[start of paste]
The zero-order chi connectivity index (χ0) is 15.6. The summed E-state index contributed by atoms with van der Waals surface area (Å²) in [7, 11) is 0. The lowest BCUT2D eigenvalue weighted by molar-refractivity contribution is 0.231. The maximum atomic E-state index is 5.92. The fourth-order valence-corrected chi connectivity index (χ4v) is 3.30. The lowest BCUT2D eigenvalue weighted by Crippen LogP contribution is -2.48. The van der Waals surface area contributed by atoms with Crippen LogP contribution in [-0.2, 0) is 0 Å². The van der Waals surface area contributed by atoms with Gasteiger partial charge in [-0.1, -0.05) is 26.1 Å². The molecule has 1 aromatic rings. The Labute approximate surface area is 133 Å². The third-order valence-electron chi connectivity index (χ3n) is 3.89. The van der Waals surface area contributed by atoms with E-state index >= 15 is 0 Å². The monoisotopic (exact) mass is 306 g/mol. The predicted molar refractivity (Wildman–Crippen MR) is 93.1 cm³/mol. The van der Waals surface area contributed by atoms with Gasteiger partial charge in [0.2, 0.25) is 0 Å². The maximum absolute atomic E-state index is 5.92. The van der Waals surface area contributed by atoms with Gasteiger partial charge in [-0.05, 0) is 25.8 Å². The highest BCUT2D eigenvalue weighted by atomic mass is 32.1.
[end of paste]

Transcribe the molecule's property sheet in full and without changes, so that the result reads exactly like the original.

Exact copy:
The zero-order chi connectivity index (χ0) is 15.6. The summed E-state index contributed by atoms with van der Waals surface area (Å²) in [7, 11) is 0. The lowest BCUT2D eigenvalue weighted by molar-refractivity contribution is 0.231. The maximum atomic E-state index is 5.92. The fourth-order valence-corrected chi connectivity index (χ4v) is 3.30. The lowest BCUT2D eigenvalue weighted by Crippen LogP contribution is -2.48. The van der Waals surface area contributed by atoms with Crippen LogP contribution in [-0.2, 0) is 0 Å². The van der Waals surface area contributed by atoms with Gasteiger partial charge in [-0.1, -0.05) is 26.1 Å². The molecule has 1 aromatic rings. The Labute approximate surface area is 133 Å². The third-order valence-electron chi connectivity index (χ3n) is 3.89. The van der Waals surface area contributed by atoms with E-state index >= 15 is 0 Å². The monoisotopic (exact) mass is 306 g/mol. The predicted molar refractivity (Wildman–Crippen MR) is 93.1 cm³/mol. The van der Waals surface area contributed by atoms with Gasteiger partial charge in [0.2, 0.25) is 0 Å². The maximum absolute atomic E-state index is 5.92. The van der Waals surface area contributed by atoms with Gasteiger partial charge in [-0.05, 0) is 25.8 Å². The highest BCUT2D eigenvalue weighted by atomic mass is 32.1.